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During the late eighteenth century the English Particular (or Calvinistic) Baptists experienced a deep and profound revitalization that witnessed their transformation from an inward-looking denomination primarily concerned with the preservation of their ecclesiological heritage into a body that was outward-looking, vitally involved in vigorous evangelism at home and abroad, and centred on the proclamation of the gospel. This article examines this transformation of the Particular Baptist identity primarily through some of the writings of John Sutcliff (1752–1814), pastor of the Baptist cause in Olney, Buckinghamshire, and a close mend of William Carey. The influence of this transformation had far-reaching significance and its reverberations were still being felt in the 1870s and 1880s, when the English Baptists had become one of the leading bearers of nineteenth-century British Evangelicalism.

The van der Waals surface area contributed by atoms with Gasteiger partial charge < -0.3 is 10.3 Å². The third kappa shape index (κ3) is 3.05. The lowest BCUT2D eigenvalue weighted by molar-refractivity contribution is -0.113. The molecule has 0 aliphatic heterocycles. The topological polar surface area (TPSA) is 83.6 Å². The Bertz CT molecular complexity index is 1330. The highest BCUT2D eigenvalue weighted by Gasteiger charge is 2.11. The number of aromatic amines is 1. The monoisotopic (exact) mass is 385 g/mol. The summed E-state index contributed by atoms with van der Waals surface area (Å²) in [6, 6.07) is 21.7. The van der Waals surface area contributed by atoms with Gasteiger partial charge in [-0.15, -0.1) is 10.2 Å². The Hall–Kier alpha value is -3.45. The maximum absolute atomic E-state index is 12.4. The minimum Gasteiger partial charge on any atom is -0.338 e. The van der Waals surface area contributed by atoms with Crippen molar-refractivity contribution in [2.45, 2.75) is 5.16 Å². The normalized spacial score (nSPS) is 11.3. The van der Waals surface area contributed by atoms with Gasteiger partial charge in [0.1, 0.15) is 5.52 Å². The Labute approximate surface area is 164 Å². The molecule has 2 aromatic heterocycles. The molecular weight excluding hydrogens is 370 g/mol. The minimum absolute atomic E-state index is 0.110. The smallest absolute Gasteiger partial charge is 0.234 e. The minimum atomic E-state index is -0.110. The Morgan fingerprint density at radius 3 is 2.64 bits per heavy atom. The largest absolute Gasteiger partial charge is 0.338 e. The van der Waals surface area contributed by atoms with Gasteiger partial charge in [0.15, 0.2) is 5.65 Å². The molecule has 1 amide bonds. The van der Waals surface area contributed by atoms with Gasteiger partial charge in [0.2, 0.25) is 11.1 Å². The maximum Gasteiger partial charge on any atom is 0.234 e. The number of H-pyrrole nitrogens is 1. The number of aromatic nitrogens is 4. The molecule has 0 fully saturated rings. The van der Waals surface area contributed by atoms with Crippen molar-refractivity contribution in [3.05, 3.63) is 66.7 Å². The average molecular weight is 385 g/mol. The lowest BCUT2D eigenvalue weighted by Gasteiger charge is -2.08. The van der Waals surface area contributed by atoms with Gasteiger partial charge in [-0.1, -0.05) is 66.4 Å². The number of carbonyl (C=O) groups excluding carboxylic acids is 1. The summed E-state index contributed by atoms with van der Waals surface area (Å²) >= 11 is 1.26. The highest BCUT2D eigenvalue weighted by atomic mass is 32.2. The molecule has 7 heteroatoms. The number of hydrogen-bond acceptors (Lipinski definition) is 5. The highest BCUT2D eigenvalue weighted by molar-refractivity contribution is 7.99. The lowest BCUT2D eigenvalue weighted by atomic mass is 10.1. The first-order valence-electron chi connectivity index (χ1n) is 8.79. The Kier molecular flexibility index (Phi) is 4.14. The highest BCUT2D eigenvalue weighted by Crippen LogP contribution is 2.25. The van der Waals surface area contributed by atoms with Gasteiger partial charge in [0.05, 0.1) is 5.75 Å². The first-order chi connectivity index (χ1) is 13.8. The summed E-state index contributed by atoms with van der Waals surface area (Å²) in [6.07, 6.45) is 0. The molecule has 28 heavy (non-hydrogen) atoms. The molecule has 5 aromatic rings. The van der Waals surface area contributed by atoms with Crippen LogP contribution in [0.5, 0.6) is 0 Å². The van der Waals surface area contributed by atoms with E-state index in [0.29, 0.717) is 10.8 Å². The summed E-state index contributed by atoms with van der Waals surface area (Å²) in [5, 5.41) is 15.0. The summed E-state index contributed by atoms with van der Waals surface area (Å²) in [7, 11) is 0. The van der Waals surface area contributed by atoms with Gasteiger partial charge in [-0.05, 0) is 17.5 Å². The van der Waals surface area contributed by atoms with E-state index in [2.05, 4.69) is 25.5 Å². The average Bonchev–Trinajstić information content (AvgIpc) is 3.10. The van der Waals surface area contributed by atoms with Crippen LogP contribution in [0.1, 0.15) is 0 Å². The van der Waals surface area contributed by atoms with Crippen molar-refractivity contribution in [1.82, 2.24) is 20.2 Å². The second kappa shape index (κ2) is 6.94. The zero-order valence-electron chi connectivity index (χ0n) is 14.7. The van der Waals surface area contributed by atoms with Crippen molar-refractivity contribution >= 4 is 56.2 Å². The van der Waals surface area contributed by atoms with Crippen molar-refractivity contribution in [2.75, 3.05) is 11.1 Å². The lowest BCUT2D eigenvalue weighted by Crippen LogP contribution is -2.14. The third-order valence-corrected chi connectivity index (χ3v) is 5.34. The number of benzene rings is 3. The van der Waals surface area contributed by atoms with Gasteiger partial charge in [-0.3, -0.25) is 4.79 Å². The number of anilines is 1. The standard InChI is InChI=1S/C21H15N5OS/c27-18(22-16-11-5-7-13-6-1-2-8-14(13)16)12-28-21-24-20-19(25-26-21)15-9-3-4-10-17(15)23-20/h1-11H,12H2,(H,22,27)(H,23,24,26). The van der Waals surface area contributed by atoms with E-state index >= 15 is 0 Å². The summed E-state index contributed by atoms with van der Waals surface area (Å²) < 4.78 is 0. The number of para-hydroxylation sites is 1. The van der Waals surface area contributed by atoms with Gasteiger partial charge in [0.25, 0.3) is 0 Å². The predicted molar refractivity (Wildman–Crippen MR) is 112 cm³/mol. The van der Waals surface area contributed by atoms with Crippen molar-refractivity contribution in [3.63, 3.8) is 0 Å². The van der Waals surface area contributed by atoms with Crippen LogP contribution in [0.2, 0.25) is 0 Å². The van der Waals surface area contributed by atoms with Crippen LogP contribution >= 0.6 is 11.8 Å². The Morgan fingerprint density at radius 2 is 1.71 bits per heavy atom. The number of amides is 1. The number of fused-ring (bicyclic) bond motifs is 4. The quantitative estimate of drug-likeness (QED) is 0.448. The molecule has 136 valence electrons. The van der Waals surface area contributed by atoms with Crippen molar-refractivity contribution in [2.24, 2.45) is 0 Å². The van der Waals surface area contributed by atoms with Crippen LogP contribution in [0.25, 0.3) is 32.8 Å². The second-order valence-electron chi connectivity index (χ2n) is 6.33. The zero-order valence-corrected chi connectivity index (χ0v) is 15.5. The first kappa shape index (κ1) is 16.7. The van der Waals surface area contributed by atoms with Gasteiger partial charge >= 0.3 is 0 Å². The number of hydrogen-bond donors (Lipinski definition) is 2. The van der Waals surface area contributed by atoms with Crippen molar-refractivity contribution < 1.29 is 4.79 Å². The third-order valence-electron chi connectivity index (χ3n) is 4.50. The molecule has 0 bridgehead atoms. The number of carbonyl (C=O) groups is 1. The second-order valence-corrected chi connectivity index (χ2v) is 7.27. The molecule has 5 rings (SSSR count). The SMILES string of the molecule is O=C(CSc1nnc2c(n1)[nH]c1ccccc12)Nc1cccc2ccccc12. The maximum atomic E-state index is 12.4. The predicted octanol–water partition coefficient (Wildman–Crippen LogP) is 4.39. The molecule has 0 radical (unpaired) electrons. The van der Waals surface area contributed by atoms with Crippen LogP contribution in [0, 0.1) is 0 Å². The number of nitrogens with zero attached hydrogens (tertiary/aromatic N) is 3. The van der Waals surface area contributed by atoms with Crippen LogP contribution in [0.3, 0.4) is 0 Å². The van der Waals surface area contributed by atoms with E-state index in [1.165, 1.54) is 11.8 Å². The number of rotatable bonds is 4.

In: Evangelical Quarterly: An International Review of Bible and Theology

The significance of the shift to the second person plural in Philemon 22 has often been ignored. The entire house church should, it is assumed, be engaged in prayer for Paul and not just Philemon himself.

In: Evangelical Quarterly: An International Review of Bible and Theology
In: Vigiliae Christianae
In: Vigiliae Christianae